Before describing the various embodiments in more detail, further explanation shall be given regarding certain terms that may be used throughout the descriptions.

The term “etch” or “etching” is used herein to generally describe a fabrication process of patterning a material, such that at least a portion of the material remains after the etch is completed. For example, it should be understood that the process of etching silicon involves the steps of patterning a masking layer (e.g., photoresist or a hard mask) above the silicon, and then removing the areas of silicon no longer protected by the masking layer. As such, the areas of silicon protected by the mask would remain behind after the etch process is complete. However, in another example, etching may also refer to a process that does not use a mask, but still leaves behind at least a portion of the material after the etch process is complete.

The above description serves to distinguish the term “etching” from “removing.” When etching a material, at least a portion of the material remains behind after the process is completed. However, “removing” is considered to be a broad term that may incorporate etching.

During the descriptions herein, various regions of the substrate upon which the field-effect devices are fabricated are mentioned. It should be understood that these regions may exist anywhere on the substrate and furthermore that the regions may not be mutually exclusive. That is, in some embodiments, portions of one or more regions may overlap. Although up to three different regions are described herein, it should be understood that any number of regions may exist on the substrate and may designate areas having certain types of devices or materials. In general, the regions are used to conveniently describe areas of the substrate that include similar devices and should not limit the scope or spirit of the described embodiments.

The terms “deposit” or “dispose” are used herein to describe the act of applying a layer of material to the substrate. Such terms are meant to describe any possible layer-forming technique including, but not limited to, thermal growth, sputtering, evaporation, chemical vapor deposition, epitaxial growth, electroplating, etc.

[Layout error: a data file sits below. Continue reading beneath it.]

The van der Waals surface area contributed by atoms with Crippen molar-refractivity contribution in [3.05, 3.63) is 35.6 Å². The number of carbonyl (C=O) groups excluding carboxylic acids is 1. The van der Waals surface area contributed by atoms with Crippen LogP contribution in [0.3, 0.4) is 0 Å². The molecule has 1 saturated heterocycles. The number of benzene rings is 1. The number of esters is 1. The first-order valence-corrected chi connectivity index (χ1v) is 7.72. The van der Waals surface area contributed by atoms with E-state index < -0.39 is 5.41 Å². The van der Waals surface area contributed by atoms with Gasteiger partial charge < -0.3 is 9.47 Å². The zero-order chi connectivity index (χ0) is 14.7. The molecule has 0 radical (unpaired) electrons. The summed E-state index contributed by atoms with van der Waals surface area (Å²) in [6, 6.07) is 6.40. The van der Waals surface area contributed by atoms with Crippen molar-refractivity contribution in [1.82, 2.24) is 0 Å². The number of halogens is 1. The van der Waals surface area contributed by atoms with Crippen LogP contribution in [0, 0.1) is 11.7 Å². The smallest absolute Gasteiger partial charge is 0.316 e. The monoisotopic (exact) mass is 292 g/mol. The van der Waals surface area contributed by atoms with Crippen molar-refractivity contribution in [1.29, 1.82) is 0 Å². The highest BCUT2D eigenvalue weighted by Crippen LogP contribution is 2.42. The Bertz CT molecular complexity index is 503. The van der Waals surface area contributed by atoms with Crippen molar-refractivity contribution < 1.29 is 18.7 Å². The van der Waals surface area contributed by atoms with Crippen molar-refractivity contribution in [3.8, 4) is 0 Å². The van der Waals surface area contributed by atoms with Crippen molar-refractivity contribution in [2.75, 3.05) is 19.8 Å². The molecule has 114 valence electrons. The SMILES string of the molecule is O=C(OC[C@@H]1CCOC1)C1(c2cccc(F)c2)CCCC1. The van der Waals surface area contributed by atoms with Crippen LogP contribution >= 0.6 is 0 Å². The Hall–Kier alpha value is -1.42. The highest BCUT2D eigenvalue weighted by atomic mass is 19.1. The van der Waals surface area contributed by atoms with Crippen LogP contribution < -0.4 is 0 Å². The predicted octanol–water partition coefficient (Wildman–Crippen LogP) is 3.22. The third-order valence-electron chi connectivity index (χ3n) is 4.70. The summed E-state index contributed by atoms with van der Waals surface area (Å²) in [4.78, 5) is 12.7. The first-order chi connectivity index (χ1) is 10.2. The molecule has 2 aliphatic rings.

The term “substrate” as used throughout the descriptions is most commonly thought to be silicon. However, the substrate may also be any of a wide array of semiconductor materials such as germanium, gallium arsenide, indium phosphide, etc. In other embodiments, the substrate may be electrically non-conductive such as a glass or sapphire wafer.

The term “poly” as used throughout the descriptions is most commonly thought to be polycrystalline silicon. Poly comprises multiple small crystals, as opposed to being a single monocrystal. Poly can be doped, or may have metal or a metal suicide deposited over it.

“Poly” in this application is used as one example of a gate conductor. Other conductors may be used to form the gates, for example metals, alloys other doped semiconductors or conducting materials as would become apparent to a person having ordinary skill in the art. The use of “poly” in the description of the embodiments is not to be limiting.

A non-volatile memory cell is programmed using, for example, hot carrier injection to place charge into a storage layer. High drain and gate voltages are used to facilitate the programming process, and the memory cell conducts relatively high current during programming, which can be undesirable in low voltage or low power applications.

A split-gate memory cell is a type of non-volatile memory cell, in which a select gate is placed adjacent a memory gate. During programming of a split-gate memory cell, the select gate is biased at a relatively low voltage, and only the memory gate is biased at the high voltage to provide the vertical electric field necessary for hot-carrier injection. Since acceleration of the carriers takes place in the channel region mostly under the select gate, the relatively low voltage on the select gate results in more efficient carrier acceleration in the horizontal direction compared to a conventional Flash memory cell. That makes hot-carrier injection more efficient with lower current and lower power consumption during programming operation. A split-gate memory cell may be programmed using techniques other than hot-carrier injection, and depending on the technique, any advantage over the conventional Flash memory cell during programming operation may vary.

Fast read time is another advantage of a split-gate memory cell. Because the select gate is in series with the memory gate, the erased state of the memory gate can be near or in depletion mode (i.e., threshold voltage, Vt, less than zero volt). Even when the erased memory gate is in such depletion mode, the select gate in the off state prevents the channel from conducting substantial current. With the threshold voltage of the erased state near or below zero, the threshold voltage of the programmed state does not need to be very high while still providing a reasonable read margin between erased and programmed states. Accordingly, the voltages applied to both select gate and memory gate in read operation can be less than or equal, to the supply voltage. Therefore, not having to pump the supply voltage to a higher level makes the read operation faster.